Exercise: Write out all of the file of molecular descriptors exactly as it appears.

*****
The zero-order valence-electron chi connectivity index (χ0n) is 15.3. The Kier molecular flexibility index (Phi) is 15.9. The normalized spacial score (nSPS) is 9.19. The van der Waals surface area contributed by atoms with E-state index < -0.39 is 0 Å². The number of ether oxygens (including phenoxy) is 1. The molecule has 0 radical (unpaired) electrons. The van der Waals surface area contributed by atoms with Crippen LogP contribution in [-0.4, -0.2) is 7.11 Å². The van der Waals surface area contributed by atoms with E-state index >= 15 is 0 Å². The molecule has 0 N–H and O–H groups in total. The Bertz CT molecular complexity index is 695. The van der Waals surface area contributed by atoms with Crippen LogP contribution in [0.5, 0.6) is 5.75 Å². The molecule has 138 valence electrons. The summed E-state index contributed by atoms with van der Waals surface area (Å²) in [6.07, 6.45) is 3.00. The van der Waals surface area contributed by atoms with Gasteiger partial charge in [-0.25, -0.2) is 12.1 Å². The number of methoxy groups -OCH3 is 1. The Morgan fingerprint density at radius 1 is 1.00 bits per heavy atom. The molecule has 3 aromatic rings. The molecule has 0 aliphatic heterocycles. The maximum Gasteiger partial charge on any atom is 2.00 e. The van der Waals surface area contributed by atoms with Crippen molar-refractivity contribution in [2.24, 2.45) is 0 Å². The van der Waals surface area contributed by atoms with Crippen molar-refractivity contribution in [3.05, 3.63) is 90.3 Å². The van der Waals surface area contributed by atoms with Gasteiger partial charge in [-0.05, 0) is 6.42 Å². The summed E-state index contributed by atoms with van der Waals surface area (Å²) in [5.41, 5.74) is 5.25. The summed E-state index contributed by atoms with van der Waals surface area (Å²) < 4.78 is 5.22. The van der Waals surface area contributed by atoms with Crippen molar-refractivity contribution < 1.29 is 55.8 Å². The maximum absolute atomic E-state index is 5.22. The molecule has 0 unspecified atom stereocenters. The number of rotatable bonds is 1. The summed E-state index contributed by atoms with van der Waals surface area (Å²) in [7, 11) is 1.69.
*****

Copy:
The zero-order valence-electron chi connectivity index (χ0n) is 15.3. The Kier molecular flexibility index (Phi) is 15.9. The normalized spacial score (nSPS) is 9.19. The van der Waals surface area contributed by atoms with E-state index < -0.39 is 0 Å². The number of ether oxygens (including phenoxy) is 1. The molecule has 0 radical (unpaired) electrons. The van der Waals surface area contributed by atoms with Crippen LogP contribution in [-0.4, -0.2) is 7.11 Å². The van der Waals surface area contributed by atoms with E-state index >= 15 is 0 Å². The molecule has 0 N–H and O–H groups in total. The Bertz CT molecular complexity index is 695. The van der Waals surface area contributed by atoms with Crippen LogP contribution in [0.5, 0.6) is 5.75 Å². The molecule has 138 valence electrons. The summed E-state index contributed by atoms with van der Waals surface area (Å²) in [6.07, 6.45) is 3.00. The van der Waals surface area contributed by atoms with Gasteiger partial charge in [-0.25, -0.2) is 12.1 Å². The number of methoxy groups -OCH3 is 1. The Morgan fingerprint density at radius 1 is 1.00 bits per heavy atom. The molecule has 3 aromatic rings. The molecule has 0 aliphatic heterocycles. The maximum Gasteiger partial charge on any atom is 2.00 e. The van der Waals surface area contributed by atoms with Crippen molar-refractivity contribution in [2.24, 2.45) is 0 Å². The van der Waals surface area contributed by atoms with Crippen molar-refractivity contribution in [3.05, 3.63) is 90.3 Å². The van der Waals surface area contributed by atoms with Gasteiger partial charge in [-0.05, 0) is 6.42 Å². The summed E-state index contributed by atoms with van der Waals surface area (Å²) in [5.41, 5.74) is 5.25. The summed E-state index contributed by atoms with van der Waals surface area (Å²) < 4.78 is 5.22. The van der Waals surface area contributed by atoms with Crippen molar-refractivity contribution < 1.29 is 55.8 Å². The maximum absolute atomic E-state index is 5.22. The molecule has 0 unspecified atom stereocenters. The number of rotatable bonds is 1. The summed E-state index contributed by atoms with van der Waals surface area (Å²) in [7, 11) is 1.69.